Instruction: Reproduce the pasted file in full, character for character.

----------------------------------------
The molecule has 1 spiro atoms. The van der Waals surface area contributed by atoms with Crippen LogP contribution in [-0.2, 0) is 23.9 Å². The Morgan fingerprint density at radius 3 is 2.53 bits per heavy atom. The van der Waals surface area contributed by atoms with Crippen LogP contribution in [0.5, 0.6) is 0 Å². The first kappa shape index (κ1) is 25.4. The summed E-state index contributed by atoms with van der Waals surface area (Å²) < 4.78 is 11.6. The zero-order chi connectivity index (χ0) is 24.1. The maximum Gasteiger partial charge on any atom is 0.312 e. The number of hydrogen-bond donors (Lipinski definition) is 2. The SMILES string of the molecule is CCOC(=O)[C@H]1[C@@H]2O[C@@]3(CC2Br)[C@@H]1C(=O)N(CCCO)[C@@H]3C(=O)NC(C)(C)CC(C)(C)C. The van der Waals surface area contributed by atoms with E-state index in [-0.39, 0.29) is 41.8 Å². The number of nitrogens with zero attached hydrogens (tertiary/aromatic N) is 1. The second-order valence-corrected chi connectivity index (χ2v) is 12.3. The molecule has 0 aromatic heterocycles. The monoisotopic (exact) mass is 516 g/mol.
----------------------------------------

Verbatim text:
The molecule has 1 spiro atoms. The van der Waals surface area contributed by atoms with Crippen LogP contribution in [-0.2, 0) is 23.9 Å². The Morgan fingerprint density at radius 3 is 2.53 bits per heavy atom. The van der Waals surface area contributed by atoms with Crippen LogP contribution in [0.5, 0.6) is 0 Å². The first kappa shape index (κ1) is 25.4. The summed E-state index contributed by atoms with van der Waals surface area (Å²) < 4.78 is 11.6. The zero-order chi connectivity index (χ0) is 24.1. The maximum Gasteiger partial charge on any atom is 0.312 e. The number of hydrogen-bond donors (Lipinski definition) is 2. The SMILES string of the molecule is CCOC(=O)[C@H]1[C@@H]2O[C@@]3(CC2Br)[C@@H]1C(=O)N(CCCO)[C@@H]3C(=O)NC(C)(C)CC(C)(C)C. The van der Waals surface area contributed by atoms with E-state index in [-0.39, 0.29) is 41.8 Å². The number of nitrogens with zero attached hydrogens (tertiary/aromatic N) is 1. The second-order valence-corrected chi connectivity index (χ2v) is 12.3. The molecule has 0 aromatic heterocycles. The monoisotopic (exact) mass is 516 g/mol.